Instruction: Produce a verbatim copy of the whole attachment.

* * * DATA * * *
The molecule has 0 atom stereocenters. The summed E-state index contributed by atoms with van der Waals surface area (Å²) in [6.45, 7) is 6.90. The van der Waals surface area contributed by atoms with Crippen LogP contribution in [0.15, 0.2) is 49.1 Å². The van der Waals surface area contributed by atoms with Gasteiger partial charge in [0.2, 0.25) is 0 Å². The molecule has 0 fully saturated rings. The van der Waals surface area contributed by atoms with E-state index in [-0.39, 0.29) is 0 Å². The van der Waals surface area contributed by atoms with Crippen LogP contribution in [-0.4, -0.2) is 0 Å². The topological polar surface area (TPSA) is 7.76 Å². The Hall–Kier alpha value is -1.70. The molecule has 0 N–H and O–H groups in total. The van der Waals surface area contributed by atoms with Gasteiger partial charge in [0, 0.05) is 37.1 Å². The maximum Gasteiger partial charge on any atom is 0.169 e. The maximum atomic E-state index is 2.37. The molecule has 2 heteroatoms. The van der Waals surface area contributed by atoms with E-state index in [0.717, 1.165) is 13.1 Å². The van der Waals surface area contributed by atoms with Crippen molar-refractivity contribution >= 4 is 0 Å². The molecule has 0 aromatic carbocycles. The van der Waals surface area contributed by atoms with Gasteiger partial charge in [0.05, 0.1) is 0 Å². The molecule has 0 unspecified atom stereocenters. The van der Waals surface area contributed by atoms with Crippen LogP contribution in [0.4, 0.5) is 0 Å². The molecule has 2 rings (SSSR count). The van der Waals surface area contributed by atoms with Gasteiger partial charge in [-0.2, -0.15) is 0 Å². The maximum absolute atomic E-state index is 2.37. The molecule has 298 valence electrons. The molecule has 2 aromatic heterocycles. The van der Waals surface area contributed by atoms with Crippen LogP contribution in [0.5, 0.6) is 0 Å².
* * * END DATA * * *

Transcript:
The molecule has 0 atom stereocenters. The summed E-state index contributed by atoms with van der Waals surface area (Å²) in [6.45, 7) is 6.90. The van der Waals surface area contributed by atoms with Crippen LogP contribution in [0.15, 0.2) is 49.1 Å². The van der Waals surface area contributed by atoms with Gasteiger partial charge in [0.2, 0.25) is 0 Å². The molecule has 0 fully saturated rings. The van der Waals surface area contributed by atoms with E-state index in [-0.39, 0.29) is 0 Å². The van der Waals surface area contributed by atoms with Crippen LogP contribution in [-0.4, -0.2) is 0 Å². The topological polar surface area (TPSA) is 7.76 Å². The Hall–Kier alpha value is -1.70. The molecule has 0 N–H and O–H groups in total. The van der Waals surface area contributed by atoms with Gasteiger partial charge in [0, 0.05) is 37.1 Å². The maximum Gasteiger partial charge on any atom is 0.169 e. The maximum atomic E-state index is 2.37. The molecule has 2 heteroatoms. The van der Waals surface area contributed by atoms with E-state index in [0.717, 1.165) is 13.1 Å². The van der Waals surface area contributed by atoms with Crippen molar-refractivity contribution >= 4 is 0 Å². The molecule has 0 aromatic carbocycles. The van der Waals surface area contributed by atoms with Gasteiger partial charge in [0.05, 0.1) is 0 Å². The molecule has 0 unspecified atom stereocenters. The van der Waals surface area contributed by atoms with Crippen LogP contribution in [0.4, 0.5) is 0 Å². The molecule has 2 rings (SSSR count). The van der Waals surface area contributed by atoms with Gasteiger partial charge in [-0.2, -0.15) is 0 Å². The maximum absolute atomic E-state index is 2.37. The molecule has 298 valence electrons. The molecule has 2 aromatic heterocycles. The van der Waals surface area contributed by atoms with Crippen LogP contribution in [0.5, 0.6) is 0 Å².